Constellation Sextans (Sextant)

Sextans: IAU Constellation Map [150]


Sextans is a small and inconspicuous constellation south of Regulus in Leo with an area of 314 square degrees. It only consists of 4th and 5th magnitude stars and each culminates around midnight on February 21. [9, 15]

Data for constellation Sextans [150]
IAU NameSextans
IAU GenitiveSextantis
IAU Abbr.Sex
English NameSextant
Opposition19 February
Season (47° N)December … May
Right Ascension09h 41m 05s … 10h 51m 30s
Declination-11° 39' 44" … +06° 25' 58"
Area314 deg2
Neighbours (N↻)Leo, Hya, Crt

Deep-Sky Object Descriptions


Constellation Sextans Uraniae
Constellation Sextans Uraniae: Illustration from «Prodromus Astronomiae» by Johannes Hevelius, 1690. Mirrored view from «outside of the celestial sphere» [19]


The mayor of Danzig, Jan Hevelcke (Latinized Hevelius) introduced some new names for places in the sky where there are few stars in his book Prodromus Astronomiae in 1690. This endeavor can be explained by the fact that there were no internationally recognized limits of the constellation systems at that time, which resulted in a lot of confusion. Therefore one wanted to fill up all these empty places with more small constellations. This is how the symbol of the sextant got into the star maps. Hevelius himself knew how to make sextants and also used them to measure the positions of the stars after the telescope had long been invented. [7, 21]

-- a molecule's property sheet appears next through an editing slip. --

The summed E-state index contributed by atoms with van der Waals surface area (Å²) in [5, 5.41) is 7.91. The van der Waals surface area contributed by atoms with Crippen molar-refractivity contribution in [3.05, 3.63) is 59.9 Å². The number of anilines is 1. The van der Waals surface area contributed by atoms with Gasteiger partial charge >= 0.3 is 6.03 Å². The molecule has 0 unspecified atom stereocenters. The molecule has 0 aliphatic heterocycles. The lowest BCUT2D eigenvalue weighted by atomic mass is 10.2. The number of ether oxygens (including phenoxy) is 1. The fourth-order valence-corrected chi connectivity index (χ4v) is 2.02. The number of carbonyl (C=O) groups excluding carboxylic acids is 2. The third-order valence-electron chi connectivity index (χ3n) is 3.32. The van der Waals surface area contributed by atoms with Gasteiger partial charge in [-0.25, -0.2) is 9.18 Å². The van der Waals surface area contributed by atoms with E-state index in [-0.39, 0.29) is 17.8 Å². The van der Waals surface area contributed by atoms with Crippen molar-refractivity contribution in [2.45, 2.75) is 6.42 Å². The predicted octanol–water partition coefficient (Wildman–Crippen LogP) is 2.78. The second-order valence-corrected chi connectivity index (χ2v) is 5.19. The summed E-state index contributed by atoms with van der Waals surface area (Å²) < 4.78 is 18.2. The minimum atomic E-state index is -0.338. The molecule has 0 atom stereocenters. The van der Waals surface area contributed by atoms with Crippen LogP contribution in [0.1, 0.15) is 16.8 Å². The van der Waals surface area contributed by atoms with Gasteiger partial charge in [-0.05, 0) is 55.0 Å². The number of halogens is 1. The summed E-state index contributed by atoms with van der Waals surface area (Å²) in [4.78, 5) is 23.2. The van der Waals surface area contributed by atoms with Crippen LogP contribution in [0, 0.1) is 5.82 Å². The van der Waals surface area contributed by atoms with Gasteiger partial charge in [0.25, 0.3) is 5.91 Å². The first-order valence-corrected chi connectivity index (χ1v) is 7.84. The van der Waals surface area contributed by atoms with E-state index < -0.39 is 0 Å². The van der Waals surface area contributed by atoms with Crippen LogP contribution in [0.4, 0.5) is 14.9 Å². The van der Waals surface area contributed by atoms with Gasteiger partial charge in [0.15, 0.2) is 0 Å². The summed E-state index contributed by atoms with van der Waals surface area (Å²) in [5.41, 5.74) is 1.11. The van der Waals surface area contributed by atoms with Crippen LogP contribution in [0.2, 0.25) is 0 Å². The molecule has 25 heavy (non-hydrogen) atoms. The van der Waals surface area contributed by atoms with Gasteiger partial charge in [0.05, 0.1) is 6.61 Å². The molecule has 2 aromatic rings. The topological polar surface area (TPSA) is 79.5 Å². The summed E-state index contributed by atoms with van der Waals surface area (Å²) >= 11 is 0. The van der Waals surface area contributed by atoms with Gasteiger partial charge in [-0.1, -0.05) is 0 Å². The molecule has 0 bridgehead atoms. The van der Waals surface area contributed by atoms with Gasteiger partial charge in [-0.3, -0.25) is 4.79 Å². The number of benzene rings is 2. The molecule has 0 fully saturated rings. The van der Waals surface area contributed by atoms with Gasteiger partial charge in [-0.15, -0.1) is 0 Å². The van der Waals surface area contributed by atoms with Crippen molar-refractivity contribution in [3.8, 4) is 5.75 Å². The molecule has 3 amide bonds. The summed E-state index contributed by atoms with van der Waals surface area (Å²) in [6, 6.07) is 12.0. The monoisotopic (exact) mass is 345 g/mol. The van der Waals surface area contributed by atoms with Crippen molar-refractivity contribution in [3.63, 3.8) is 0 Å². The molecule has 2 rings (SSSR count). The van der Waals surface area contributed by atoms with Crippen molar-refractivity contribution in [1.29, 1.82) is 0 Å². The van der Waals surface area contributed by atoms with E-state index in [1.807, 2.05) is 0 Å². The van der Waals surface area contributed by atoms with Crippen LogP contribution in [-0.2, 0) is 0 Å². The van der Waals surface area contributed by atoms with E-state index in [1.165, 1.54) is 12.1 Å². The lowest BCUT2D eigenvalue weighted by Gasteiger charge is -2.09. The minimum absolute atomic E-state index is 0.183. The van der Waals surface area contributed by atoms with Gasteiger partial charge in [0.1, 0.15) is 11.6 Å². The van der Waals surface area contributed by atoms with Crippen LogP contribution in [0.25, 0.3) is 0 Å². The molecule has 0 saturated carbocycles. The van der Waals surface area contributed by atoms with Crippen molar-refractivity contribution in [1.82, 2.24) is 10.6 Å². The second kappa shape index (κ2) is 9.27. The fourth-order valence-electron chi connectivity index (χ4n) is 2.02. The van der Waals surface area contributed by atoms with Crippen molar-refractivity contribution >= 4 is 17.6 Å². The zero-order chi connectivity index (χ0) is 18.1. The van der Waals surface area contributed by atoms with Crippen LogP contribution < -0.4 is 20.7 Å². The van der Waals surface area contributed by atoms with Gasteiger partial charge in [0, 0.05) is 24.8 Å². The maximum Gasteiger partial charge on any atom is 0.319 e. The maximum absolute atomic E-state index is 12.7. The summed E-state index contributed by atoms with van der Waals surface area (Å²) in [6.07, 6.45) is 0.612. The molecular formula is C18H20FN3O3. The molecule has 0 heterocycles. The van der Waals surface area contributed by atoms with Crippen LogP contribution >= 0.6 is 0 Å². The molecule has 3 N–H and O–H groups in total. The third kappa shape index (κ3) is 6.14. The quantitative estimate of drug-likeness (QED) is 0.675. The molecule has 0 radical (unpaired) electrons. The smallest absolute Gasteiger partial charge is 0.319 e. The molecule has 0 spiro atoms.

• [7] «Der grosse Kosmos-Himmelsführer» von Ian Ridpath und Wil Tirion; Kosmos Verlag; ISBN 3-440-05787-9
  • [9] «Drehbare Sternkarte SIRIUS» von H. Suter-Haug; Hallwag-Verlag, Bern
  • [15] «Hartung's Astronomical Objects for Southern Telescopes» by David Malin and David J. Frew; Melbourne University Press 1995; ISBN 0-522-84553-3
  • [19] «Prodromus Astronomiae» Johannes Hevelius, 1690; DOI:10.3931/e-rara-456
  • [21] «Taschenatlas der Sternbilder» von Josef Klepesta und Antonin Rükl; Verlag Werner Dausien; ISBN 3-7684-2384-0
  • [150] IAU: The Constellations, 11. Oktober 2020;